NEC Announces Commencement Speakers
The 61st Commencement of New England College will be held on Saturday, May 10, 2008 at 11:00 a.m. in the College’s Lee Clement Arena. The College will award the honorary Doctor of Humane Letters degree to Cambodian-American author, activist, and lecturer Loung Ung; renowned poet Galway Kinnell; and writer, educator, and member of the Indian Parliament Radhakant Nayak.
Galway Kinnell is one of the most influential American poets of the 20th century. He is the author of 10 books of poetry, a novel, a children’s book and several books of translation, including the poems of Francois Villon and Rainer Maria Rilke. Kinnell’s work deals with social issues woven together with his love of nature and spiritual connectedness. The American Poetry Review described him as someone who, “speaks with a big voice about the whole of life.” Inspiration for his writing came from a variety of authors including Walt Whitman and Emily Dickinson. His Selected Poems of 1984 received the Pulitzer Prize and the National Book Award and he is the recipient of a Fulbright Fellowship, MacArthur Fellowship, Rockefeller Grant, the Shelley Prize of the Poetry Society of America, and the Medal of Merit from the National Institute of Arts and Letters. He has been State Poet of Vermont and a Chancellor of the Academy of American Poets. Among the many colleges and universities where he has taught are the University of California at Irvine, Columbia University, Sarah Lawrence College, Brandeis University, as well as universities in France, Australia, and Iran. He was, for many years, Erich Maria Remarque Professor of Creative Writing at New York University. Throughout the 1960s Kinnell was immersed in the Civil Rights Movement and joined the Congress of Racial Equality. Deeply committed to human rights, he worked on voter registration in Louisiana. He is a graduate of Princeton University and received an M.A. from the University of Rochester.
DR. RADHAKANT NAYAK
Although India’s 3000 year old caste system was abolished by its Parliament in the 1960s, the patterns and practices of this system of social hierarchy have been slow to change. The Dalit, or untouchables, were so far removed from the social structure as to be considered outside the caste system entirely. Numbering over 160 million people, the Dalits have historically been denied access to adequate food, shelter, safety, education, healthcare, and employment.
Throughout his career as a writer, political and social worker, and educator, R. K. Nayak has made it his life’s work to advocate for the Dalit and to rebuild the social structure to include all of India’s people. As a government official in his native province of Orissa, Nayak worked with tribal and scheduled castes to provide research, training, and welfare programs. Later, for the Government of India, he held positions in the Ministries of Social Justice and Empowerment and Tribal Affairs, and Rural Employment and the Alleviation of Poverty. He was elected to the Indian Parliament in 2004 and served on the Committee on the Welfare of Scheduled Castes and Scheduled Tribes, and Social Justice and Empowerment. As the editor-in-chief of India’s only rural based social daily newspaper, Janavani, Nayak established a network of journalists to report on human rights and social development. He is the founder of the National Institute of Social Work and Social Sciences (NISWASS) and the Centre for Development Education and Communication in Orissa and is the Chairman of the Dalit Literature and Art Academy. He is the recipient of the Dr. Ambedkar National Award for the significant impact his work has had on the quality of life for India’s poor.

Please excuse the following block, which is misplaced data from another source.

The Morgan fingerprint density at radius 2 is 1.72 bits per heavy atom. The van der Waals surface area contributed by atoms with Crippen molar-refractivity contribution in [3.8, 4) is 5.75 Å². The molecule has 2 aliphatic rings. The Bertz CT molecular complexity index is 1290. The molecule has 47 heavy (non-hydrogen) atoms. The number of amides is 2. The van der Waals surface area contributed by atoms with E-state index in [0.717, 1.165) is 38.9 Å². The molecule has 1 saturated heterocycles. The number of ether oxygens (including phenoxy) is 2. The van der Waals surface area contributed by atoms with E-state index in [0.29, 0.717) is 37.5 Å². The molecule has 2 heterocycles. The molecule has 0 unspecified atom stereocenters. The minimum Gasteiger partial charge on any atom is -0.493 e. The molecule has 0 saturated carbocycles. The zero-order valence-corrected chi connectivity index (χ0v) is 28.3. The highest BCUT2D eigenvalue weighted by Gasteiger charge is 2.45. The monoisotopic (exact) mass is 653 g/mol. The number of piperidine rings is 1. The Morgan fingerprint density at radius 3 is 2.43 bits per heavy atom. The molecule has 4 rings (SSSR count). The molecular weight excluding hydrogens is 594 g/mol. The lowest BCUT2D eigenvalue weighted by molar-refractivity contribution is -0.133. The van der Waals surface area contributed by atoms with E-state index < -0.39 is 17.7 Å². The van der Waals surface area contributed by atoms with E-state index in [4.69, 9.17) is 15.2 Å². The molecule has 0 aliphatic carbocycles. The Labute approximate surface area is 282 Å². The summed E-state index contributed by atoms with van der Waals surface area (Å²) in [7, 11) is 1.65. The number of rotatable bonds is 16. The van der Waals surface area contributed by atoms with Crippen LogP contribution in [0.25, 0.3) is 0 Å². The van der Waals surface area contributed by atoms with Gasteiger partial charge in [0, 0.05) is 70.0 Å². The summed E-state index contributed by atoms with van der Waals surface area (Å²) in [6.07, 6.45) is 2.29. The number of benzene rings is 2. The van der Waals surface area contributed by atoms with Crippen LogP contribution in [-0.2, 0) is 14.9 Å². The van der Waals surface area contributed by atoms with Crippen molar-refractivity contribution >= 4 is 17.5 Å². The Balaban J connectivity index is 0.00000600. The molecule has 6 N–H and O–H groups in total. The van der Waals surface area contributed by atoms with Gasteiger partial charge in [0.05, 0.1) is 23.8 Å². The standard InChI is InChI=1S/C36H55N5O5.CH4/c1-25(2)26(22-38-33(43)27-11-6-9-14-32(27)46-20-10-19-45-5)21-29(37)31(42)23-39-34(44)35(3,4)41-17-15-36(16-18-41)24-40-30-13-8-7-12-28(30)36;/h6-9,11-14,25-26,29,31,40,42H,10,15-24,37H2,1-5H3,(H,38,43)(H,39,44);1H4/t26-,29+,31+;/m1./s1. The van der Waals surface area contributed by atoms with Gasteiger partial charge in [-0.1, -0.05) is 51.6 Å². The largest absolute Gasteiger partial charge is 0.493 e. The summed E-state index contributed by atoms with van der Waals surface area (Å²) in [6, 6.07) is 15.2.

Loung Ung, author, activist, and lecturer, is a survivor of the 1975 Khmer Rouge takeover of Cambodia known as “the Killing Fields.” The genocide that followed left nearly two million Cambodians dead; approximately one quarter of the country’s population. During the Khmer Rouge regime Loung’s parents and two siblings died as did twenty additional relatives. Loung Ung has spent her adult life advocating for human rights in Cambodia and throughout the world. She is the national spokesperson for the Campaign for a Landmine-Free World. The World Economic Forum named her one of the 100 Global Youth Leaders of tomorrow and she has presented at numerous international conferences including the Young Presidents’ Organization, the UN Conference on Women in Beijing, the UN Conference Against Racism in Durban, South Africa, and the Child Soldiers Conference in Kathmandu, Nepal. Her bestselling book, First They Killed My Father: a Daughter of Cambodia Remembers, was published in 2000 and has been translated into nine languages and published in twelve countries. In 2005 she published her second book, Lucky Child, which has been used widely in educational reading programs around the country. She has been the subject of numerous documentaries, newspaper, radio, and television programs and has been featured in the New York Times, Washington Post, USA Today, Boston Globe and the London Sunday Times.